Today the U.S. House of Representatives approved by 266 votes to 153 (roll call) a bill to allow construction of the Keystone XL pipeline. As expected, Iowa Republicans Rod Blum (IA-01), David Young (IA-03), and Steve King (IA-04) voted for the bill. Dave Loebsack (IA-02) was one of 28 Democrats who also supported the bill. Laura Barron-Lopez and Cristina Marcos reported for The Hill,
The vote marked the 10th time the House has voted to authorize the Keystone pipeline in the last four years, and the third time in sixth months.
Loebsack has not supported all of those bills, but he voted for several of the Keystone XL measures, most recently in November. In a statement I’ve posted after the jump, Loebsack explained that “environmental concerns are important,” but he came down in favor of the pipeline because of “the infrastructure jobs that will be created.”
In the comments to yesterday’s post on Loebsack joining a Republican effort to roll back financial regulations, Bleeding Heartland user ontheright asked whether the five-term Democrat might face a primary challenge from the left. I don’t expect that to happen, because for reasons I don’t entirely understand, Johnson County liberals never hold Loebsack accountable for his bad votes on Republican bills, no matter how disappointed they may be. In this case, people will forgive the vote because several Iowa labor unions want the Keystone XL pipeline to be built, or because the White House has said President Barack Obama will veto the bill. Next week or next month, it will be another disappointing vote by Loebsack, and another excuse.
The veto threat is important because for now, Keystone XL backers lack the two-thirds majority needed to over-ride a presidential veto in the U.S. House. The Republican-controlled Senate is expected to pass the Keystone bill next week. While there are enough Democrats in favor to cross the 60-vote threshold to break a filibuster, there are not enough to provide 67 Senate votes to over-ride a veto on this issue.
Any relevant comments are welcome in this thread. King released a video statement on today’s vote.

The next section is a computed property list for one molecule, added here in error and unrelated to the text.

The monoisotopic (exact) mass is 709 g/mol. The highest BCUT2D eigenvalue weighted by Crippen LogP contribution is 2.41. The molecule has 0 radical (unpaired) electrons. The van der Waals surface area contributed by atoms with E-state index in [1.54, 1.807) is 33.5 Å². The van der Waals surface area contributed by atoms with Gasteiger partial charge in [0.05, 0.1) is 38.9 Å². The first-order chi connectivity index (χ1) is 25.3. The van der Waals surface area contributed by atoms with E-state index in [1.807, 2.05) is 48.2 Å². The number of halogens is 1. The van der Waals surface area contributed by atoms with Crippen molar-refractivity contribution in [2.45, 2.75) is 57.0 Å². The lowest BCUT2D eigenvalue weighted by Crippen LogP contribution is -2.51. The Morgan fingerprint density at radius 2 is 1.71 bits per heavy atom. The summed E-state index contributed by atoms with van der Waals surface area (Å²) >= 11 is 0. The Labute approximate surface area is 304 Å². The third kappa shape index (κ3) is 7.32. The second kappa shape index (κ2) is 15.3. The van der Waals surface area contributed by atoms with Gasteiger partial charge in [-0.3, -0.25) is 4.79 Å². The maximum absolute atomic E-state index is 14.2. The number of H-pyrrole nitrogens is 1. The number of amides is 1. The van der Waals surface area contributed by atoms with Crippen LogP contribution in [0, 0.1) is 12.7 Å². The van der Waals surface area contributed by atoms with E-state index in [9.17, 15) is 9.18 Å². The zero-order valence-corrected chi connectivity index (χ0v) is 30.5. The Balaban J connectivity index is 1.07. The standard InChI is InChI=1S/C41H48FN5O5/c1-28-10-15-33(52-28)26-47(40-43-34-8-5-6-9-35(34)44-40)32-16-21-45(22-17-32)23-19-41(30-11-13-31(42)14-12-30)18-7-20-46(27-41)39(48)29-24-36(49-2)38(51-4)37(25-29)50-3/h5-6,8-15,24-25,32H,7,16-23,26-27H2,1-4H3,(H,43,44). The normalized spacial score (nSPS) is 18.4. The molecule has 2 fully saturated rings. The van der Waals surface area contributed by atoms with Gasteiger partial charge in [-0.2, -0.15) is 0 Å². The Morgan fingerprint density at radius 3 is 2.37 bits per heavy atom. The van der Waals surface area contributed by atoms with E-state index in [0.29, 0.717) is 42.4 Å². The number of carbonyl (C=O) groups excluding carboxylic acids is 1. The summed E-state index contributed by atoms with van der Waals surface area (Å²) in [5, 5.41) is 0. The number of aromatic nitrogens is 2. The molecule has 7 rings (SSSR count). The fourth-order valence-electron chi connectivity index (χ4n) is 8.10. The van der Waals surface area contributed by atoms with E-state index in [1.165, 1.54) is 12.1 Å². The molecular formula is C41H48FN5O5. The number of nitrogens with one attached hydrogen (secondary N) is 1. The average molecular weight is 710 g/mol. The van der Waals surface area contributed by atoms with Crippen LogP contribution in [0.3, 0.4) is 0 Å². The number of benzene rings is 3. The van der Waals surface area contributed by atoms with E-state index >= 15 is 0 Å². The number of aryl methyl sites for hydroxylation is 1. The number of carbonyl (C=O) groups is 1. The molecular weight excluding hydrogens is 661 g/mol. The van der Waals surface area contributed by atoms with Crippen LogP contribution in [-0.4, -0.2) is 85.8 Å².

Statement from Representative Dave Loebsack (IA-02), January 9:
Washington, D.C. – Congressman Dave Loebsack released the following statement today after the House voted on the Keystone Pipeline.
“I have long subscribed to the belief that the best course of action regarding energy policy is to move from fossil fuels to renewable forms of energy as quickly and as feasibly as possible. I understand the concerns about the potential impact of the Keystone XL pipeline proposal. At the same time, any decision such as the one regarding Keystone is hardly a simple or easy one to make. Environmental concerns are important, but so are other factors.
“In my mind, one of the most important reasons is the infrastructure jobs that will be created due to the construction of the pipeline. I am fully aware of the short-term nature of the 40,000 plus jobs that will be created by this project. But I cast my vote today in favor of creating these jobs that can’t be shipped overseas and for the countless hardworking men and women who put their hard hats on every morning so that they can put food on the table and help their children pay for college. We have seen Wall Street recover, yet working folks across Iowa and America continue to wait their turn. Our focus must continue to be on improving the economy, getting Americans back to work, and moving our country forward. It is unfortunate that Republicans have refused to move any comprehensive jobs legislation to keep jobs from going overseas. A good first start would be an immediate consideration of a long-term transportation bill so American workers can get back to work and the U.S. economic recovery can be further enhanced.
“Additionally, today’s vote marks only the beginning of the work Congress must do on energy policy during the next session and in the years beyond. First, we must do all we can to reduce carbon at its sources and ensure that polluters bear the costs of their action. This can be done by imposing a carbon fee on the pollution emitted by the use of fossil fuels, with the revenue generated returned to households. We also must extend the Production Tax Credit to continue to spur the generation of wind power, extend the Investment Tax Credit to incentivize the development of solar power, and continue other policies to enable the increased use of other renewable forms of energy. These policies will both protect our environment and create hundreds of thousands of jobs across America. These efforts will continue to move our nation on a path that practically and affordably moves us farther from reliance on fossil fuels and towards significantly more use of renewables.”